This slideshow requires JavaScript.

***********************************************

I endeavor through this daily series of daily articles to inspire appreciation of the historic houses of Romania, a virtually undiscovered, but fascinating chapter of European architectural history and heritage.

***********************************************

If you plan acquiring a historic property in Romania or start a renovation project, I would be delighted to advice you in sourcing the property, specialist research, planning permissions, restoration project management, etc. To discuss your particular plan please see my contact details in the Contact page of this weblog.

People from Bucharest’s Art Deco era

People from Bucharest's Art Deco era: afternoon dance at the Restaurant Flora, on the Chaussée in the 1930s. (old postcard, private collection)

The two photographs presented in this post are snaps of 1930s Bucharest life, which in my opinion wonderfully capture the ethos of the era when the Art Deco and also Modernist architecture was developed on a large scale in Romania’s capital, imprinting for decades to come the character of the city. The people depicted there belong to the emerging and increasingly prosperous middle classes of the inter-war period, when Romania benefited from large oil exports and a considerable internal market achieved after the country doubled in size and population following the territorial gains in the aftermath of the Great War. These people, clerks, teachers, bureaucrats, small businessmen or entrepreneurs of all sizes and trades, of very cosmopolitan ethnicities from Romanian, Jews, Greeks to Germans, Italian or Bulgarians, were highly sophisticated and cultured and had substantial disposable incomes, which many invested in building their homes in the Art Deco architectural style. I wrote some weeks ago an article about the economic background that made possible the development of the Art Deco architecture in Bucharest and Romania in general, which can be accessed at this link. The WWII and the communist regime dealt a deadly blow to these people and their dreams, when many of them were killed during the world conflagration or had their health and spirit broken through imprisonment in communist labour camps. Their property was in almost all cases confiscated, given to the proletarian masses brought by the regime from the countryside to staff the communist sponsored heavy industries.  Those wrongs have only partially been addressed in contemporary Romania, where the architectural heritage suffers terribly at the hands of a population that after seven decades of communism and post-communist transition has not yet managed to attain even a fraction from the degree of culture and sophistication of their inter-war counterparts.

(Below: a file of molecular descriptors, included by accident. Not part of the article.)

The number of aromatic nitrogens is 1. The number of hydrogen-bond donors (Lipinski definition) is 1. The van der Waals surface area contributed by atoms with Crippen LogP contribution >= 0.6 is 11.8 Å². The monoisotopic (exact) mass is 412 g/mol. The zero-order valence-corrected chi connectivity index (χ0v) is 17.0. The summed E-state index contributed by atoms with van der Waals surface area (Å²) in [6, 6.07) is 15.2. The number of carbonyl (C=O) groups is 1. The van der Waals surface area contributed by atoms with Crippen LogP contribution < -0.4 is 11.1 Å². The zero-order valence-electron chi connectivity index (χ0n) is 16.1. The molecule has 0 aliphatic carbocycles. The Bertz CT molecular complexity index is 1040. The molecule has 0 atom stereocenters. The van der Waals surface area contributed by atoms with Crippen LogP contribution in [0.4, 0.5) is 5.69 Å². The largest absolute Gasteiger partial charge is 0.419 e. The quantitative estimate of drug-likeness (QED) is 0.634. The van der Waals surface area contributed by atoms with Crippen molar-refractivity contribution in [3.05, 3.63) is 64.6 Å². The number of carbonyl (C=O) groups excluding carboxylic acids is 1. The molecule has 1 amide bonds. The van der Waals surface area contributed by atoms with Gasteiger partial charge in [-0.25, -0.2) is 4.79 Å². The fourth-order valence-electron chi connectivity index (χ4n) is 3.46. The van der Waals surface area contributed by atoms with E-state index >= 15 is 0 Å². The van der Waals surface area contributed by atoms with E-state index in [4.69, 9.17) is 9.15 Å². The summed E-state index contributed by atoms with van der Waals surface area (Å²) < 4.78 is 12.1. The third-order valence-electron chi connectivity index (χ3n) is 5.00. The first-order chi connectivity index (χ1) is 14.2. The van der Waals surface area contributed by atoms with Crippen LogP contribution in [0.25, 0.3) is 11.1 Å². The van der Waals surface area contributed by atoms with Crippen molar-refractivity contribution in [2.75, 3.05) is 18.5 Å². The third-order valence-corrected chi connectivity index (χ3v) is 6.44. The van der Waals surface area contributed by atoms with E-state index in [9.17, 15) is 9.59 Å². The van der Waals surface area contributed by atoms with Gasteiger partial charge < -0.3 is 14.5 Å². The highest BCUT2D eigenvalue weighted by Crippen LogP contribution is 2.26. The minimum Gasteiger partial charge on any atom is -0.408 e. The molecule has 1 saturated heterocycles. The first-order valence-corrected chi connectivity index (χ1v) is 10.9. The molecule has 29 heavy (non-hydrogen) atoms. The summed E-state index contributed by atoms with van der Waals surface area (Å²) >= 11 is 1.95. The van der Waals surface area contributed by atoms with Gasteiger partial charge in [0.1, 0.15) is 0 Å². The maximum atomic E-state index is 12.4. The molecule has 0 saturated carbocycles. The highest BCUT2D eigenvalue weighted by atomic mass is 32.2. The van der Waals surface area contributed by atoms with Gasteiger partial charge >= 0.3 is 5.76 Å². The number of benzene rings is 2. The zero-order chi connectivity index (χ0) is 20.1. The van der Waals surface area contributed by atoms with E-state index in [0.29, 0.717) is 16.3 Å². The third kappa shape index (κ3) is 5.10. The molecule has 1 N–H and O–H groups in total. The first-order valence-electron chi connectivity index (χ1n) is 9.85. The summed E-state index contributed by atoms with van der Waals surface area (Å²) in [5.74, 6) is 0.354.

People from Bucharest's Art Deco era: horse races at the Baneasa hippodrome in the 1930s. (newspaper cut, private collection)

***********************************************

I endeavor through this daily series of daily articles to inspire appreciation of the historic houses of Romania, a virtually undiscovered, but fascinating chapter of European architectural history and heritage.

***********************************************

If you plan acquiring a historic property in Romania or start a renovation project, I would be delighted to advice you in sourcing the property, specialist research, planning permissions, restoration project management, etc. To discuss your particular plan please see my contact details in the Contact page of this weblog.

Identical Neo-Romanian style houses in Bucharest city square

Recently I visited an interesting Bucharest square with identical model houses mirroring each other across the sides of that square, presented in the video above. This location was brought to my attention some time ago by Mr. Romulus Bena, a regular reader and commenter (on the Facebook page) of my articles. The architecture is Neo-Romanian with some Art Deco echoes. This set up is a rare occurrence in the inter-war Romanian urban planning. A few months ago I wrote about another similar urban set up from Campulung-Arges in southern Romania, click here for access. Bellow is an aerial view with the Bucharest city square documented in the video.

Neo-Romanian style houses in Brazil Street square, Bucharest; aerial view.

***********************************************

I endeavor through this series of daily articles to inspire appreciation of the historic houses of Romania, a virtually undiscovered, but fascinating chapter of European architectural history and heritage.

***********************************************

If you plan acquiring a historic property in Romania or start a renovation project, I would be delighted to advice you in sourcing the property, specialist research, planning permissions, restoration project management, etc. To discuss your particular plan please see my contact details in the Contact page of this weblog.